Senators Tallian and Steele have introduced SB 290 which would alter the procedures and rights for creditors seeking to collect medical medical debts. Specifically, it purports to address “medical collection cases” which are defined as an action to collect a debt based on the provision of medical care, durable medical equipment, or a prescription. If passed in its current form, the bill would:
1. Eliminate prejudgment interest for “medical collection cases”. Currently IC 24-4.6-1-103 provides for prejudgment interest at the rate of 8% on accounts where no other interest rate is provided for by agreement.
2. Allows a debtor to consolidate separate “medical collection cases” into one case. Further, it expands the jurisdiction of a small claims court to hear the consolidated case even where the combined amounts exceed the current small claims $6,000 jurisdictional limit provided that each individual case prior to consolidation was for less than $6,000.
3. Allows a debtor to remove the “medical collection case” from a small claims docket to the circuit or superior court (depending, apparently, on which court has the small claims docket) “at any time before trial” without a fee for the transfer.
4. Requires the creditor-plaintiff(s) to notify the debtor of the right to remove the case and of the right to consolidate cases. The notice of right of removal can be part of the complaint or can be placed on a separate sheet of paper. The notice of the right to consolidate cases has to be on a separate sheet of paper.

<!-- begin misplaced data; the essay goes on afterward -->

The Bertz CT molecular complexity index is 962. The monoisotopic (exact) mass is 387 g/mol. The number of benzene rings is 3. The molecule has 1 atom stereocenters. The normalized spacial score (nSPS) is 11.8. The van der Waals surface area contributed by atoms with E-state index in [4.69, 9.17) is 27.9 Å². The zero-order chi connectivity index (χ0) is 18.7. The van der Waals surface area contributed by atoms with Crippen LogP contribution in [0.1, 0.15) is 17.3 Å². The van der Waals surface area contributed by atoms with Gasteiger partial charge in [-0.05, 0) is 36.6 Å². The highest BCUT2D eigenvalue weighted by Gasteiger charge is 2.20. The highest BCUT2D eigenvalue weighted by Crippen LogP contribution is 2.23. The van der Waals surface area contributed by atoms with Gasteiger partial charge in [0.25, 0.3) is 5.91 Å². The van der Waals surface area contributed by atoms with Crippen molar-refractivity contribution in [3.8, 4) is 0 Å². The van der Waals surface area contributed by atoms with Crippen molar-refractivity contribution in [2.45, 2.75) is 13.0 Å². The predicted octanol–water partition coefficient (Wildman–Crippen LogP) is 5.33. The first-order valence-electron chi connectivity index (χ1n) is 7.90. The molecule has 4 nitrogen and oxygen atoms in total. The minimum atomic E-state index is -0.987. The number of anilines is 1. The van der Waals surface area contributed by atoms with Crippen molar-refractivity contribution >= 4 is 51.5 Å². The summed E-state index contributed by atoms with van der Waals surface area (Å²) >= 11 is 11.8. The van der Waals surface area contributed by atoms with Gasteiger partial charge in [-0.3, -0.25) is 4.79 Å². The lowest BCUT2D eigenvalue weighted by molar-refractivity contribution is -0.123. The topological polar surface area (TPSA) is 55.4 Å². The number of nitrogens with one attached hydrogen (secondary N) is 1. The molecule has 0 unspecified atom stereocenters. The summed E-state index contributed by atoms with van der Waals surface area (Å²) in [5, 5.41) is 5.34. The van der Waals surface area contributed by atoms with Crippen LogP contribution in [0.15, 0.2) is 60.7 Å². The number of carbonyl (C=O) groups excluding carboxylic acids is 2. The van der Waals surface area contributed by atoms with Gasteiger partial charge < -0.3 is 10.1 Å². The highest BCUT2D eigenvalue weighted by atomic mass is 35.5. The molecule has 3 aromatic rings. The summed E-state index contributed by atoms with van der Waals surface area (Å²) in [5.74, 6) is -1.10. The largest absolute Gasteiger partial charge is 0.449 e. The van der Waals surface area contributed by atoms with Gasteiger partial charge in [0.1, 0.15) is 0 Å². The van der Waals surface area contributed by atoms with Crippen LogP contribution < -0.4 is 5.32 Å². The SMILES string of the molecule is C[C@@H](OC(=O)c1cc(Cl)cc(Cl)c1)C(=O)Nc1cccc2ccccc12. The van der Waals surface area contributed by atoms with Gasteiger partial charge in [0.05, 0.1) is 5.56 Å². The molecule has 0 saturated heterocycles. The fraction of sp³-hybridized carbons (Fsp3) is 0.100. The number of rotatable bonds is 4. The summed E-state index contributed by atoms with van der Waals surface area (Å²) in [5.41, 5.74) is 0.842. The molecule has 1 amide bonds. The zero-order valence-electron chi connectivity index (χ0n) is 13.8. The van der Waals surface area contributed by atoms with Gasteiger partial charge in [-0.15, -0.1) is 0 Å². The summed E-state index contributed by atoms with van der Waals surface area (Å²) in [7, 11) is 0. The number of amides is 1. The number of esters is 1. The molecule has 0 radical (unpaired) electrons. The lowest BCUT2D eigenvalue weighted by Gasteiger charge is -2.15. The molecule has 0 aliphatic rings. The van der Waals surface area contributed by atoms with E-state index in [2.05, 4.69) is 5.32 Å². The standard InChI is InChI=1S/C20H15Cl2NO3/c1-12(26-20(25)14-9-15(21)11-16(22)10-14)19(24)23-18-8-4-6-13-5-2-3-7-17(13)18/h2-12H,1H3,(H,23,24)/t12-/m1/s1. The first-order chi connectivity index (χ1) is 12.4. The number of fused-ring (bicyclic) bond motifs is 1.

5. Creates a two year statute of limitation for an action on a debt based on the provision of medical care, durable medical equipment, or a prescription. The current statute is six years for accounts and unwritten contracts and ten years for written agreements
6. The bill goes into some detail about the methodology for consolidating cases where the debtor requests it, but generally, the cases must be consolidated into the court where the first case was filed. It also seems to contemplate the potential for splitting out the medical collection pieces of an action where the action has a mixture of claims, only some of which are medical collections.
7. Where a consolidation takes place, the court is authorized to order a consolidated payment plan or to order a garnishment where the creditors receive the proceeds of the garnishment on a pro rata basis.
8. Specifies that venue in a medical collection case is the debtor’s county of residence.
This bill has been assigned to the Senate Judiciary Committee.
Update 02/4/2014: On January 30, 2014, the Senate Judiciary Committee stripped the bill and amended it to simply recommend that the General Assembly study the issue of medical collection in Indiana’s small claims courts. The bill went through second reading in the Senate without amendment on February 3, 2014. The stripped down version is eligible for a vote through February 5 which is the deadline for Senate bills to pass the Senate on third reading.
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